Formerly known exclusively as a prison term, 'lockdown' is now a concept all too familiar to the long-suffering British public. Forbidden from seeing loved ones, isolated from leisure and social pursuits, and forced into multiple other professional and personal sacrifices (whilst many of the ministers who imposed these rules, ignored them, enjoying parties, social gatherings, and even illicit liaisons), lockdown was a hefty price to pay - but might have been worth it, had it delivered on any of its founding promises.
Two years later, the evidence is now in, and it makes for sobering reading.
In short, the harms caused by lockdown far outweighed any beneficial effects it might have had, causing untold damage to the nation's mental health (especially children's), profoundly undermining the economy, and galvanising an increase in lifestyle-related diseases. In addition, tens of thousands of patients with non-Covid-related illnesses were left languishing on waiting lists, with many still awaiting their urgent treatment. Tragically, over 100,000 have died before being seen.
New evidence has revealed starkly that lockdown was almost all cost, and with very little justifying benefit. A new study concluded: "a cost-benefit analysis of the response to COVID-19 finds that lockdowns are far more harmful to public health (at least 5-10 times so in terms of wellbeing years) than COVID-19 can be."
While we may extend some charity to the UK government regarding its lockdown policies of 2020 and 2021, insofar as ministers were acting in response to a new and unprecedented situation, for which they had no real world data on which to base predictions, and so relied on computer modelling instead, it's important to recognise that we do have that data now.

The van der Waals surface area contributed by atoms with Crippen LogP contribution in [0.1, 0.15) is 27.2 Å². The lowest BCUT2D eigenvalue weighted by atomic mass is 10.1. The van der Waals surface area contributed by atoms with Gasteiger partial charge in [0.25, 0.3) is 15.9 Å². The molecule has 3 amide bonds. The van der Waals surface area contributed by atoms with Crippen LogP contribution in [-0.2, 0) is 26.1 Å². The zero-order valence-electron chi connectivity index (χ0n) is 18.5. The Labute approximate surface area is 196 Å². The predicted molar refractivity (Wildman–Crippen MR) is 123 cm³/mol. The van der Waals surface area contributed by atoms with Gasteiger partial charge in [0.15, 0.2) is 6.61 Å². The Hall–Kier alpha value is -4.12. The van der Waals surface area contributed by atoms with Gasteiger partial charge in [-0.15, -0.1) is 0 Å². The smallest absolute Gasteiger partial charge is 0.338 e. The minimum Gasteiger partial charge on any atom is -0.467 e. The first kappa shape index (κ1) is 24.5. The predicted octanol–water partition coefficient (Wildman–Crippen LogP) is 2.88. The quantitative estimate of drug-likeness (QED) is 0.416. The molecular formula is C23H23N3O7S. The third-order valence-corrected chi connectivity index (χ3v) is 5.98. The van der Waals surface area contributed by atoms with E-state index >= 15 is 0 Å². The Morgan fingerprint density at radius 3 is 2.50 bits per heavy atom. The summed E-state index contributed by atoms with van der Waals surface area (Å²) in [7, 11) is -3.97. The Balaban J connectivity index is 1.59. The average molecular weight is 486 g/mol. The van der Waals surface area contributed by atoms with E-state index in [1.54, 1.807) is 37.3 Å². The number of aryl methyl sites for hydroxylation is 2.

All the evidence and real-world statistics are in, and the evidence is unequivocal: lockdowns do not work, and they in fact make the overall scenario very much worse. If we are to genuinely "follow the science" in the face of future pandemics, then nationwide lockdowns cannot be considered as an option. The toll on public and economic health, especially children's health and young people's prospects, is too immense, and the pay-off too small.
While individual people must always be supported in their right to isolate or limit their social contact if they so choose, this must never be unilaterally imposed on a populace at large who have not consented.
As with all things, informed consent matters.